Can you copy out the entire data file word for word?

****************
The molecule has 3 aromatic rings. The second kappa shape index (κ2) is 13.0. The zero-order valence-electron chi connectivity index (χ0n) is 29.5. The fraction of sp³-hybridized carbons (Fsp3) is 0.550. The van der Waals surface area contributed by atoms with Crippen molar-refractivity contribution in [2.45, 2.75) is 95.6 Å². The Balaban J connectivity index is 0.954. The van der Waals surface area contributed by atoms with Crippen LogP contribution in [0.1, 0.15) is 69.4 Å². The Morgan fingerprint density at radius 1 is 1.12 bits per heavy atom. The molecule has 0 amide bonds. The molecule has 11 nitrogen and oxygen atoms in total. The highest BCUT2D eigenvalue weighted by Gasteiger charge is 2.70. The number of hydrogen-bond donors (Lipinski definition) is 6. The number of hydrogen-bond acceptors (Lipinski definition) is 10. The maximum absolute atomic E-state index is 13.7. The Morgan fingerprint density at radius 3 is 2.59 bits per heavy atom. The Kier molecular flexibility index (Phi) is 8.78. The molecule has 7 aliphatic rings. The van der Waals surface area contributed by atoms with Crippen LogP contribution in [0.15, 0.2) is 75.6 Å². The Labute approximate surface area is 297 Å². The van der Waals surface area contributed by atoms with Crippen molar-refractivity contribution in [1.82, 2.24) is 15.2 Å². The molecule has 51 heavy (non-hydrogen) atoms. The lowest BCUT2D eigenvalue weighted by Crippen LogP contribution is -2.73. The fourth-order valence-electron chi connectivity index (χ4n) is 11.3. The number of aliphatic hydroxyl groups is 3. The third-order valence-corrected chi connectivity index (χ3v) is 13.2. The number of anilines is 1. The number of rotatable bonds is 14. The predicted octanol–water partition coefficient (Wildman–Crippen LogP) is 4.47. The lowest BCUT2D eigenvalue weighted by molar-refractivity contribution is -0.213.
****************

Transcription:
The molecule has 3 aromatic rings. The second kappa shape index (κ2) is 13.0. The zero-order valence-electron chi connectivity index (χ0n) is 29.5. The fraction of sp³-hybridized carbons (Fsp3) is 0.550. The van der Waals surface area contributed by atoms with Crippen molar-refractivity contribution in [2.45, 2.75) is 95.6 Å². The Balaban J connectivity index is 0.954. The van der Waals surface area contributed by atoms with Crippen LogP contribution in [0.1, 0.15) is 69.4 Å². The Morgan fingerprint density at radius 1 is 1.12 bits per heavy atom. The molecule has 0 amide bonds. The molecule has 11 nitrogen and oxygen atoms in total. The highest BCUT2D eigenvalue weighted by Gasteiger charge is 2.70. The number of hydrogen-bond donors (Lipinski definition) is 6. The number of hydrogen-bond acceptors (Lipinski definition) is 10. The maximum absolute atomic E-state index is 13.7. The Morgan fingerprint density at radius 3 is 2.59 bits per heavy atom. The Kier molecular flexibility index (Phi) is 8.78. The molecule has 7 aliphatic rings. The van der Waals surface area contributed by atoms with Crippen LogP contribution in [0.15, 0.2) is 75.6 Å². The Labute approximate surface area is 297 Å². The van der Waals surface area contributed by atoms with Crippen molar-refractivity contribution in [1.82, 2.24) is 15.2 Å². The molecule has 51 heavy (non-hydrogen) atoms. The lowest BCUT2D eigenvalue weighted by Crippen LogP contribution is -2.73. The fourth-order valence-electron chi connectivity index (χ4n) is 11.3. The number of aliphatic hydroxyl groups is 3. The third-order valence-corrected chi connectivity index (χ3v) is 13.2. The number of anilines is 1. The number of rotatable bonds is 14. The predicted octanol–water partition coefficient (Wildman–Crippen LogP) is 4.47. The lowest BCUT2D eigenvalue weighted by molar-refractivity contribution is -0.213.